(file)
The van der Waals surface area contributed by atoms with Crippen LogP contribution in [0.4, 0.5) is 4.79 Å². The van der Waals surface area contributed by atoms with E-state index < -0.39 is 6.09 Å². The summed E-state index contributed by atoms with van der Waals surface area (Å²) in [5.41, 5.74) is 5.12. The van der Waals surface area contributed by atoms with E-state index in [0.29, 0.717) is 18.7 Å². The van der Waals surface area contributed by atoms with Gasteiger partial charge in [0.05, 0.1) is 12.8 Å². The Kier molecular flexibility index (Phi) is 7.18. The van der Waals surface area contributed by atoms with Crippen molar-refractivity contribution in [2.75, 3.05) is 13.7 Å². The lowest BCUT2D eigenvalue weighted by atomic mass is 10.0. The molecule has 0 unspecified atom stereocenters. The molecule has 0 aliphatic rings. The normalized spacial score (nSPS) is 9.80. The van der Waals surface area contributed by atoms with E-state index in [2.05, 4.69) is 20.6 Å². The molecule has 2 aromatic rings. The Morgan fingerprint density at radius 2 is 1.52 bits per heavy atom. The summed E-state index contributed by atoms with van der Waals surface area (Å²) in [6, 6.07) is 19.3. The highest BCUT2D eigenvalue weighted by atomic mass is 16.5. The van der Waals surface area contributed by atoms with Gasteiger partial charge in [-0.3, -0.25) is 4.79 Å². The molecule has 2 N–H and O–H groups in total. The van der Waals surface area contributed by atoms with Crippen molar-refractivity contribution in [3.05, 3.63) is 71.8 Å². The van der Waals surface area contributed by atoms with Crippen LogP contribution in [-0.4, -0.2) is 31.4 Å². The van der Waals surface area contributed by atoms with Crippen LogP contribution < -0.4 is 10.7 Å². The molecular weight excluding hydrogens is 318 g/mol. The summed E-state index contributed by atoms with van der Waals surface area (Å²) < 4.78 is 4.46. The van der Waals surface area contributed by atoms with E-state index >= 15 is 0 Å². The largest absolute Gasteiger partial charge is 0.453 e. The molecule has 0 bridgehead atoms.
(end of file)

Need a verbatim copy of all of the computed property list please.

The van der Waals surface area contributed by atoms with Crippen LogP contribution in [0.4, 0.5) is 4.79 Å². The van der Waals surface area contributed by atoms with E-state index < -0.39 is 6.09 Å². The summed E-state index contributed by atoms with van der Waals surface area (Å²) in [5.41, 5.74) is 5.12. The van der Waals surface area contributed by atoms with E-state index in [0.29, 0.717) is 18.7 Å². The van der Waals surface area contributed by atoms with Gasteiger partial charge in [0.05, 0.1) is 12.8 Å². The Kier molecular flexibility index (Phi) is 7.18. The van der Waals surface area contributed by atoms with Crippen molar-refractivity contribution in [2.75, 3.05) is 13.7 Å². The lowest BCUT2D eigenvalue weighted by atomic mass is 10.0. The molecule has 0 unspecified atom stereocenters. The molecule has 0 aliphatic rings. The normalized spacial score (nSPS) is 9.80. The van der Waals surface area contributed by atoms with E-state index in [2.05, 4.69) is 20.6 Å². The molecule has 2 aromatic rings. The Morgan fingerprint density at radius 2 is 1.52 bits per heavy atom. The summed E-state index contributed by atoms with van der Waals surface area (Å²) in [6, 6.07) is 19.3. The highest BCUT2D eigenvalue weighted by atomic mass is 16.5. The van der Waals surface area contributed by atoms with Gasteiger partial charge in [-0.3, -0.25) is 4.79 Å². The molecule has 2 N–H and O–H groups in total. The van der Waals surface area contributed by atoms with Crippen molar-refractivity contribution in [3.05, 3.63) is 71.8 Å². The van der Waals surface area contributed by atoms with Crippen LogP contribution in [-0.4, -0.2) is 31.4 Å². The van der Waals surface area contributed by atoms with Crippen LogP contribution < -0.4 is 10.7 Å². The molecular weight excluding hydrogens is 318 g/mol. The summed E-state index contributed by atoms with van der Waals surface area (Å²) < 4.78 is 4.46. The van der Waals surface area contributed by atoms with E-state index >= 15 is 0 Å². The largest absolute Gasteiger partial charge is 0.453 e. The molecule has 0 bridgehead atoms.